Jul 25, 2008

The Weight of "Stuff", by Aubrey

Preparing for this trip has been a challenging new experience for me. I have pretty much always traveled with only as much stuff as I could carry. Everything I need could fit into a back pack and a board bag. It worked well for me. SIMPLE.

Surfing, really simplified

This trip is different. It's not just about me and my personal preferences for traveling and catching waves. The picture is continuing to expand and it's a challenge to stay focused on the mission at hand. It's a constant letting go of how I think things should be.

This mission to Mexico started with an idea to share with people in "need" what we could. As a result we were "blessed" with an amazing abundance of products and support from our very generous sponsors, family and friends. However this accumulation of "stuff" along with Loren's tools and my art supplies left us with a very heavy bounty of goods to haul forth and spread.

uhh, some gear?

Originally we were planning on driving a Subaru modified to partially run on hydrogen. This ended up not working as we hoped. Also, we realized it may be nice to have a larger vehicle so we could carry everything- at least we thought it would.

Loren had an old 91' Dodge Ram Diesel truck named "Ellie" that had been laying lifeless with a blown motor for half a year. All she needed was a bit of love'n and a new engine! She was also the perfect fit for the 10ft. cab-over camper that
seemed like a good home for the road. Luckily, Loren is a "Jack of all Trades". Not only does he have an incredibly green thumb, but he also has the amazing ability to to absorb new skills- like becoming a self-taught mechanic! He was able to pull off installing the new engine himself, with a lot of help from his step-dad, Ray. It was quite a mission and not a rapid process, but they did it.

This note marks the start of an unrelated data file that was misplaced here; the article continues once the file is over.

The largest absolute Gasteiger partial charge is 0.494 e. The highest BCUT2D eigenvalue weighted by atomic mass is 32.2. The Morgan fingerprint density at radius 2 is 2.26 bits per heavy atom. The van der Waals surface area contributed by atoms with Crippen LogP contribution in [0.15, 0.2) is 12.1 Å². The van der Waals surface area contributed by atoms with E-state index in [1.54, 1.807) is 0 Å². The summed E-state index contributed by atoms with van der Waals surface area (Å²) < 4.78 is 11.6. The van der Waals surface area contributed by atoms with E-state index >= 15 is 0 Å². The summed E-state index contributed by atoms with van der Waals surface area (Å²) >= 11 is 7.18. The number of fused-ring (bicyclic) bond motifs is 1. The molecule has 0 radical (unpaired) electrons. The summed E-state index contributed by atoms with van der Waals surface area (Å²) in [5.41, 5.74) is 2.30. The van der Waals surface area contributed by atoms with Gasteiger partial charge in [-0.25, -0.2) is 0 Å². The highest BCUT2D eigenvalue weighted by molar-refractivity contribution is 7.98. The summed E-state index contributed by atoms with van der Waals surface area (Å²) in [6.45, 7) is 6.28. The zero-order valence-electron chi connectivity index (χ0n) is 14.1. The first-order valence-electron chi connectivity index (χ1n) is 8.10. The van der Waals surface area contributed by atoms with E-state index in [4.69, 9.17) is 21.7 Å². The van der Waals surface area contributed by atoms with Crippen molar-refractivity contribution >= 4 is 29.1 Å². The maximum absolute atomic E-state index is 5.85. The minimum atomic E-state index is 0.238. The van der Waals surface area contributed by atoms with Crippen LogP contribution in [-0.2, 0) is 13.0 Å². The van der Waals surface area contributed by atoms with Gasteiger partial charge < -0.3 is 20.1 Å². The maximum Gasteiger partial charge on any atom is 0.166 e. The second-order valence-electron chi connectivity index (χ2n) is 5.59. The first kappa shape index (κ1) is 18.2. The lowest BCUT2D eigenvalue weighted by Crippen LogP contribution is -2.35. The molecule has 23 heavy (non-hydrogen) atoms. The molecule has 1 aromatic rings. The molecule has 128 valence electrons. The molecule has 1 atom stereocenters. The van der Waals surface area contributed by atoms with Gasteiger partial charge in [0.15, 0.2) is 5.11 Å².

no, its not that heavy. only 900 lbs.

Then it was time to work on the cab over camper that our friend Miles had been living in. But as we began to clean it out we noticed the wood was rotting up by the bed. We started to tear it out and opened up a
"can of worms" seeing how bad a shape it really was. So in that instant of our realization of rain pouring on our heads in mainland, we decided to bail on it and began to look for something else.

On our first search on Craigslist we came across this camper, and it seemed like it could work. However
"there's always more to it than you think" - another common theme for us so far! With a rig this size it's inevitable somethings gonna need work. What we were hoping to be a self-containing unit, complete with running water, electricity, and refrigeration, has left us ironically farther from our mission of sustainability.

It has been a challenge to juggle the weight of our "stuff", and bring it into balance with what we hope to share. It has been a powerful realization that the more possessions we have, the more weighted down we are and the less freedom we really have. Fortunately we will be giving most of it away, and perhaps by the end we will only have what we can carry on our backs!

The cab-over will eventually become someone else's home. The boards will go to stoked groms. The clothes will cover peoples backs. We will share what we have, be it art, food, ideas, music, waves or good vibes.

The Orella Family, spreading the love

Our intention is to offset the diesel fuel used to haul us and the "stuff" down there by creating projects that supply real needs to people, like clean water and food. We are aware that people may not need our "stuff", but perhaps it may put a smile on their face.

Happy trails!

Stay Tuned for the next update as we are now heading for the border!